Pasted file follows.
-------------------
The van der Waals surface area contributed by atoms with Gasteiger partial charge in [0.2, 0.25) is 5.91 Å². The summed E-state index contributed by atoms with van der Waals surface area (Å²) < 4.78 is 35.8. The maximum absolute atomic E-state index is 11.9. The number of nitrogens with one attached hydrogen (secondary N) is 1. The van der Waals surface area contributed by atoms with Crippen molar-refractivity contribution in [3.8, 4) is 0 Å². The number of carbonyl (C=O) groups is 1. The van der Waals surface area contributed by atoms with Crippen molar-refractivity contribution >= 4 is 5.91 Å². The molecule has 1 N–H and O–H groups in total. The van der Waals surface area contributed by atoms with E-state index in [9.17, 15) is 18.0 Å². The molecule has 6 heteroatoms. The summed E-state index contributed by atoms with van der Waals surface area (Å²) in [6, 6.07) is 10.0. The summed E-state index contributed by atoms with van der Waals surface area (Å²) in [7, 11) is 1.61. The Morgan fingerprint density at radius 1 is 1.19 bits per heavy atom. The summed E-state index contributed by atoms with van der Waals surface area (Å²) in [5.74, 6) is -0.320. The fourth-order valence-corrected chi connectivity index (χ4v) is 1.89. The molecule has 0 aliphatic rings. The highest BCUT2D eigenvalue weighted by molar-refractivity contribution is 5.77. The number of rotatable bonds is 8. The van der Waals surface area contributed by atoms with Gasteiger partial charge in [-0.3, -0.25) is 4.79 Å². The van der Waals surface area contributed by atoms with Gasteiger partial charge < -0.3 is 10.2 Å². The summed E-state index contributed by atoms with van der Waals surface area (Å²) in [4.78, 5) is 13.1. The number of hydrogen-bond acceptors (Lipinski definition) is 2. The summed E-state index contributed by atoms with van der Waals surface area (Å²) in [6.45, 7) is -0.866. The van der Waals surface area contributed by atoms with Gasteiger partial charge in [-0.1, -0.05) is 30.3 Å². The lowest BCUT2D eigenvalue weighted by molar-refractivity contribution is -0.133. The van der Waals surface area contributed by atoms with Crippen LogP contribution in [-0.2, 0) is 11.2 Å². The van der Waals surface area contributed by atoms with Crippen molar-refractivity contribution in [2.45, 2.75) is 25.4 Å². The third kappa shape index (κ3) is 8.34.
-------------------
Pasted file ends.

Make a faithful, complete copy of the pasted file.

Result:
The van der Waals surface area contributed by atoms with Gasteiger partial charge in [0.2, 0.25) is 5.91 Å². The summed E-state index contributed by atoms with van der Waals surface area (Å²) < 4.78 is 35.8. The maximum absolute atomic E-state index is 11.9. The number of nitrogens with one attached hydrogen (secondary N) is 1. The van der Waals surface area contributed by atoms with Crippen molar-refractivity contribution in [3.8, 4) is 0 Å². The number of carbonyl (C=O) groups is 1. The van der Waals surface area contributed by atoms with Crippen molar-refractivity contribution >= 4 is 5.91 Å². The molecule has 1 N–H and O–H groups in total. The van der Waals surface area contributed by atoms with E-state index in [9.17, 15) is 18.0 Å². The molecule has 6 heteroatoms. The summed E-state index contributed by atoms with van der Waals surface area (Å²) in [6, 6.07) is 10.0. The summed E-state index contributed by atoms with van der Waals surface area (Å²) in [7, 11) is 1.61. The Morgan fingerprint density at radius 1 is 1.19 bits per heavy atom. The summed E-state index contributed by atoms with van der Waals surface area (Å²) in [5.74, 6) is -0.320. The fourth-order valence-corrected chi connectivity index (χ4v) is 1.89. The molecule has 0 aliphatic rings. The highest BCUT2D eigenvalue weighted by molar-refractivity contribution is 5.77. The number of rotatable bonds is 8. The van der Waals surface area contributed by atoms with Gasteiger partial charge in [-0.3, -0.25) is 4.79 Å². The van der Waals surface area contributed by atoms with Gasteiger partial charge < -0.3 is 10.2 Å². The summed E-state index contributed by atoms with van der Waals surface area (Å²) in [4.78, 5) is 13.1. The number of hydrogen-bond acceptors (Lipinski definition) is 2. The summed E-state index contributed by atoms with van der Waals surface area (Å²) in [6.45, 7) is -0.866. The van der Waals surface area contributed by atoms with Gasteiger partial charge in [-0.1, -0.05) is 30.3 Å². The lowest BCUT2D eigenvalue weighted by molar-refractivity contribution is -0.133. The van der Waals surface area contributed by atoms with Crippen LogP contribution in [-0.2, 0) is 11.2 Å². The van der Waals surface area contributed by atoms with Crippen molar-refractivity contribution in [2.45, 2.75) is 25.4 Å². The third kappa shape index (κ3) is 8.34.